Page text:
The Causal Effects of Adolescent School Bullying Victimisation on Later Life Outcomes
Emma Gorman, Colm Harmon, Silvia Mendolia, Anita Staneva, and Ian Walker.
Bullying is widespread in schools, and is an important policy issue because of concern that being bullied may lead to long-lasting problems: low self-esteem, mental health conditions and poorer job prospects. Many studies document a negative correlation between bullying and later outcomes. However, there is little evidence available on whether being bullied causes poorer outcomes, and if so, how bad the impacts are. Similarly, there is little evidence about the effects of different types and frequencies of bullying. This study fills this gap by providing new evidence on the consequences of being bullied in high schools in England.
The researchers used confidential data on over 7,000 school pupils from the Longitudinal Study of Young People in England, aged between 14 and 16 years. The data contained information on how frequently the children were bullied, and what type of bullying they experienced. Examples include being called names, being excluded from social groups, being threatened with violence, experiencing violence, and having their possessions taken off them. This information was reported by both the child and parent, so the researchers could gain a detailed picture of the patterns of bullying. To specifically isolate the effects of being bullied on later outcomes, rather than other factors, the researchers compared the outcomes from young people who had the same background characteristics, including performance in test scores in primary school, social background, demographics, and parental attributes.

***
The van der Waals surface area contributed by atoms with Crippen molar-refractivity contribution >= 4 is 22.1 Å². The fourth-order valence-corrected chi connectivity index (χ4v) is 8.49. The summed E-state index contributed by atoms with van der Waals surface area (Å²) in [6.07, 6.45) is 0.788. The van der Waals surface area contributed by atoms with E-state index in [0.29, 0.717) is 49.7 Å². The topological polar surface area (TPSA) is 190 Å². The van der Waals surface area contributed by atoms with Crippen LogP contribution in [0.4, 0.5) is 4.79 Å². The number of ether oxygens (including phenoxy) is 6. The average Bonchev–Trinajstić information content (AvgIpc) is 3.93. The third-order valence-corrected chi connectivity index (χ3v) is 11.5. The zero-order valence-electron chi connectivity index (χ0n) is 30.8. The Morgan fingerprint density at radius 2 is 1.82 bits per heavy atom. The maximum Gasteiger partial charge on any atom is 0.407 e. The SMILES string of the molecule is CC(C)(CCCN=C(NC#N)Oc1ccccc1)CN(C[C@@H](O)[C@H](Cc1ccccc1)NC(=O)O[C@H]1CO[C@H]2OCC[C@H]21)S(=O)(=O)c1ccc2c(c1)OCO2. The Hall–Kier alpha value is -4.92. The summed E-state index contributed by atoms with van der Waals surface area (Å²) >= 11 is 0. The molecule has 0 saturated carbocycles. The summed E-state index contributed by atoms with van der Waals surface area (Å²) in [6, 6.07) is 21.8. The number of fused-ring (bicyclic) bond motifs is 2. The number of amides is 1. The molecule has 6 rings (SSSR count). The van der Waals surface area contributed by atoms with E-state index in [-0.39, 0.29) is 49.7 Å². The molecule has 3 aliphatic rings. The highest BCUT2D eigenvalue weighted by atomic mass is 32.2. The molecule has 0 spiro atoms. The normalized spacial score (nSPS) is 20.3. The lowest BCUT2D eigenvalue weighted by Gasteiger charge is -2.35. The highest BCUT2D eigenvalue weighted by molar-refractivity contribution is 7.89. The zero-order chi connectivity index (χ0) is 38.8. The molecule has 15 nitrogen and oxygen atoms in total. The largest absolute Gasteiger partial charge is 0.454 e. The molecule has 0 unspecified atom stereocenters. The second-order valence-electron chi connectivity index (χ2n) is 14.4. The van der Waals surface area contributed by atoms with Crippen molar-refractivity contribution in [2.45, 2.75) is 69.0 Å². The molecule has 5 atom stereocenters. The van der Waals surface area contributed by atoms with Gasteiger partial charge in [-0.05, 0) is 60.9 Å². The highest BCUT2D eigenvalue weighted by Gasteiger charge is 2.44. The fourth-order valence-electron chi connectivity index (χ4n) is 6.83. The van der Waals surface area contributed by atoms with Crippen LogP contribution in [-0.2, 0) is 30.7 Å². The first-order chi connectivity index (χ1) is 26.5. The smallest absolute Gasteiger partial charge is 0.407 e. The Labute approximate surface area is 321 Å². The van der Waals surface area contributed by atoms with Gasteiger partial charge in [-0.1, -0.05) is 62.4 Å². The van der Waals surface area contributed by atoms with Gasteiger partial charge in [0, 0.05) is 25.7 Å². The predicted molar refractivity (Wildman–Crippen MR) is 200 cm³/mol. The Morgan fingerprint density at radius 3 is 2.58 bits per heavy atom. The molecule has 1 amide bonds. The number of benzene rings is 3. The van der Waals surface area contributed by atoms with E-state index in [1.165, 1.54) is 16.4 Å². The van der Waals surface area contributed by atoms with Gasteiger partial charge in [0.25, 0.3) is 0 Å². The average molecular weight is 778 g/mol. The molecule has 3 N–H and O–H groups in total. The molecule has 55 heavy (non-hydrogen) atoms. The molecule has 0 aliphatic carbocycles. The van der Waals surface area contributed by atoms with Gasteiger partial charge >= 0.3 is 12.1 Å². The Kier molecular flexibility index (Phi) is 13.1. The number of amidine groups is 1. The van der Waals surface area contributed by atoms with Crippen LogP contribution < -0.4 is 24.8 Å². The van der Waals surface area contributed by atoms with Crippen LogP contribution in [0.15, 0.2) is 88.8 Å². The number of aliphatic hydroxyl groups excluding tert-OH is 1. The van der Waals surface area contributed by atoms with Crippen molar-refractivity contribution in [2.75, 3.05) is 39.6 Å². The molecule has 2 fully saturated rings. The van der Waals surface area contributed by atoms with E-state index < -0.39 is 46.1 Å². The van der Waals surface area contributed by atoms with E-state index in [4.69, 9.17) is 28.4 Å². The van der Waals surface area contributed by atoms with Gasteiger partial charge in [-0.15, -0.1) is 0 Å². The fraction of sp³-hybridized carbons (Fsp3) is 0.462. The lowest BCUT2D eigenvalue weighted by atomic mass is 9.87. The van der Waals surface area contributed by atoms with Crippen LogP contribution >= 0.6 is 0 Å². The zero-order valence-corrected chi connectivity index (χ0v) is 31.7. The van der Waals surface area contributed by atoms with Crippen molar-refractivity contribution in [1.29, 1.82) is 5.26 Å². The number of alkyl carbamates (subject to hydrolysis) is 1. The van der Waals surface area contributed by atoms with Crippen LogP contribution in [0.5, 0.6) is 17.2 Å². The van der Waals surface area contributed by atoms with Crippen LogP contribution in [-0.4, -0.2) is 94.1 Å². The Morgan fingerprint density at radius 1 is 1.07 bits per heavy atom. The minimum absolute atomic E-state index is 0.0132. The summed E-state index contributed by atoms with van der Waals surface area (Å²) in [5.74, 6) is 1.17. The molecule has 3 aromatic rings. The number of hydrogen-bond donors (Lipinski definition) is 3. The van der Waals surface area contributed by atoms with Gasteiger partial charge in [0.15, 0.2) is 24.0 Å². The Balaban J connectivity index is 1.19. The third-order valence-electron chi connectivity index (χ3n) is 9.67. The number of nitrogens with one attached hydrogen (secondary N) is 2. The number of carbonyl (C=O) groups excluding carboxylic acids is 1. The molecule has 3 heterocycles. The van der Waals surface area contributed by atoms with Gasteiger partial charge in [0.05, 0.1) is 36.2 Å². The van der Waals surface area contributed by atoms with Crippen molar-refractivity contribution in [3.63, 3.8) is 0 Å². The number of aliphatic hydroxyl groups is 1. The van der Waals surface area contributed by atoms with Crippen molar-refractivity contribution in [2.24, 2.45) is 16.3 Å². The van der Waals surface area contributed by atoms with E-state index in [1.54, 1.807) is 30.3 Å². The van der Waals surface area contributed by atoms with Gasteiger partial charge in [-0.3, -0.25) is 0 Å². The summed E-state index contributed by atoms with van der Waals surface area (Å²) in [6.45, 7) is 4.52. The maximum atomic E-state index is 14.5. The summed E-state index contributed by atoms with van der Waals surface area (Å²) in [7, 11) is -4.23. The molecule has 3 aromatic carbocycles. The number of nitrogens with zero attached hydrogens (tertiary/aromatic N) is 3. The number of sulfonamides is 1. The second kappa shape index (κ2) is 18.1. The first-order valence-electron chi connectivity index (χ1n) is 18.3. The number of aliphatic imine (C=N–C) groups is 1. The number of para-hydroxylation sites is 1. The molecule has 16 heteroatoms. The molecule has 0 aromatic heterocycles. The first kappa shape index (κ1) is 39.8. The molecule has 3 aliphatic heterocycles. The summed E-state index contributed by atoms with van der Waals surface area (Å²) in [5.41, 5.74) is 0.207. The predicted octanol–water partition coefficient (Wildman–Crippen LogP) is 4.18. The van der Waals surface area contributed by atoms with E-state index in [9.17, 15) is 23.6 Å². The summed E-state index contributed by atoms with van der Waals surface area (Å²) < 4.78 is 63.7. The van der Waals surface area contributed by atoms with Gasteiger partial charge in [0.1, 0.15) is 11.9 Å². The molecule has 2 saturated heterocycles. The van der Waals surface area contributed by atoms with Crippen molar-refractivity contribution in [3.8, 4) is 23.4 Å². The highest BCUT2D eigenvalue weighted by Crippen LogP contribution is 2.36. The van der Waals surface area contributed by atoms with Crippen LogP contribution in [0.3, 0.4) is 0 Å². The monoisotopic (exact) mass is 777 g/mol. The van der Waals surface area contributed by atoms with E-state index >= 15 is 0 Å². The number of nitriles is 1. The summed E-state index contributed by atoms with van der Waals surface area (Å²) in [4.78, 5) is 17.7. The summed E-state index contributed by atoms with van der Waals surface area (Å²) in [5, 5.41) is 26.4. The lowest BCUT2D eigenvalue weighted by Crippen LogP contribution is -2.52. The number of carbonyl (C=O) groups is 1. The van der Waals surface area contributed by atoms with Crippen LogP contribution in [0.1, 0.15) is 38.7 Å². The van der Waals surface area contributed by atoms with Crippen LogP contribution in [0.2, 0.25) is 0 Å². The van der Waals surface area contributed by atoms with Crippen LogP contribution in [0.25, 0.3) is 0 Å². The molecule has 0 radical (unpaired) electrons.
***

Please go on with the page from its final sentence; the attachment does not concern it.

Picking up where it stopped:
The key findings of this study show that bullying is common in schools, with about 50% of pupils reporting experiencing any type of bullying between ages 14 and 16 years. Further, experiencing bullying of any kind has negative consequences for academic achievement in schools, with findings suggesting that being bullied reduced the probability of success in age 16 high stakes exam by about 10% and reduced the probability of staying in education past 16 years old by 10%. Importantly, these negative effects are persistent, having negative impact on outcomes measured at age 25 years. Indeed, being bullied in school increased the probability of being unemployed at age 25 years by about 30%; reduced income by about 2%; and had a large negative impact on mental health. The researchers also found suggestive evidence showing that, while all types of bullying have negative consequences, persistent bullying and violent bullying had greater negative impacts than less frequent or non-violent bullying.
Overall, these findings suggest that being bullied in school has negative impact on important academic and long-term outcomes, especially unemployment, income and mental ill-health. These effects are more pronounced among the pupils experiencing persistent bullying, or violent types of bullying. The findings suggest that a targeted approach to reduce more extreme forms of bullying may be warranted.
April 1, 2019